* Dr Awino Okech is a Senior Research Fellow at the University of Johannesburg’s Department of Politics and International Relations

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    Beyond borders: Africa needs peaceful coexistence

    Akina Mama wa Afrika


    c c AO
    We have seen our fellow women in South Africa take part in the looting and killing of helpless fellow Africans. What example are they setting for the South African girl-child?

    “…I do not come from Ghana I was only born there;I do not come from Nigeria neither do I come from Zimbabwe my soul was only conceived there. I do not come from South Africa; I do not come from Egypt, my spirit was only programmed there. I do not come from Madagascar neither do I come from Libya my hair was only textured there, I do not come from Rwanda or the Expansive Sahara my structure was only geometricized there, I do not come from the Congo, I do not come from Ethiopia my color was only mixed there….I hail from the over 50 states on the continent, I come from Africa, Africa is my Country…” Extracted from ‘Pharaonic Eagle’, poem by Prof. Atukwei Okai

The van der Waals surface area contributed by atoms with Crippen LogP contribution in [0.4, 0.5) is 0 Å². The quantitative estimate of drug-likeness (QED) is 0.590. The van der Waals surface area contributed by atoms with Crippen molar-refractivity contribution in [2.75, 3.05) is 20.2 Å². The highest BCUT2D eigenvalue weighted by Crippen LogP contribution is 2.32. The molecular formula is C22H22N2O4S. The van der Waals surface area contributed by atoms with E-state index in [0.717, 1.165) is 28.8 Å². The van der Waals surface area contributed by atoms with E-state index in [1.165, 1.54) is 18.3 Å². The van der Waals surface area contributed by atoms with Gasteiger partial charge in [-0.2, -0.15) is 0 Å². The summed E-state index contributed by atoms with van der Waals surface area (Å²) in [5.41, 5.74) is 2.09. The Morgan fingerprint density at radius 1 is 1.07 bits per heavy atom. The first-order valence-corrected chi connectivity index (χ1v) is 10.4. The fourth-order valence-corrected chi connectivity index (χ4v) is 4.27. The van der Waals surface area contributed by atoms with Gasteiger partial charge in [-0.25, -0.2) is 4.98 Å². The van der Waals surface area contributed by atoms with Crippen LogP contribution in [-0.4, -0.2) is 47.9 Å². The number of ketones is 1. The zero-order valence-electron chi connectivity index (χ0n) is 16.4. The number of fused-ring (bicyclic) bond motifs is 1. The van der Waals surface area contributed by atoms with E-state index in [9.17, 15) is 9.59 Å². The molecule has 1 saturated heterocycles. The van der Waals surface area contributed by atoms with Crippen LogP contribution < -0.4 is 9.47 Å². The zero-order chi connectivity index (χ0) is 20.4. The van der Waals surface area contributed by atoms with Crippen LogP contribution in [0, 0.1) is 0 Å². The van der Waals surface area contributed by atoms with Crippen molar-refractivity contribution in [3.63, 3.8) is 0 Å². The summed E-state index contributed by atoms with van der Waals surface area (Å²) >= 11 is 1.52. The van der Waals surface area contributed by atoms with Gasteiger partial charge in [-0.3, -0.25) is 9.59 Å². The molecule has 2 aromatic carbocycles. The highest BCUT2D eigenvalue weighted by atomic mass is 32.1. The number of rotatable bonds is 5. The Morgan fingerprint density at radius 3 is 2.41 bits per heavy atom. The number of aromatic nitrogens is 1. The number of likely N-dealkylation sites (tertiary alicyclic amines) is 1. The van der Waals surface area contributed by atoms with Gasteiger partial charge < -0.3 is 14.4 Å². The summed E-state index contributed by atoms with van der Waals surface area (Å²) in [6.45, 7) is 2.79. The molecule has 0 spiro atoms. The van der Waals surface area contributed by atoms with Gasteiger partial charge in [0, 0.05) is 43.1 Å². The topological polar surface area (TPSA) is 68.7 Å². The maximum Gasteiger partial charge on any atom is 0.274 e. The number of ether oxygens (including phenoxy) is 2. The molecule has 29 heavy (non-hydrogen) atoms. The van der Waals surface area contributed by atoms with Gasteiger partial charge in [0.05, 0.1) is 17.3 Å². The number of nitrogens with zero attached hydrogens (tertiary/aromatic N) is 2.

Africa has witnessed unprecedented human rights violations and catastrophes, ranging from massive terrorist attacks that have claimed many innocent lives, to Ebola outbreaks in West Africa whose stigma is still being felt to date. The wars and conflicts in the Horn of Africa- Somalia -the Great Lakes Region, most recent being DRC, CAR, and South Sudan where many lives have been lost; massive loss of lives crossing the Mediterranean in pursuit of employment; colonization of the peoples of Sahrawi Democratic Republic (Western Sahara), the worst and most recent being the recent xenophobic attacks in South Africa; all of which demonstrate the magnitude of the fragility of our societies.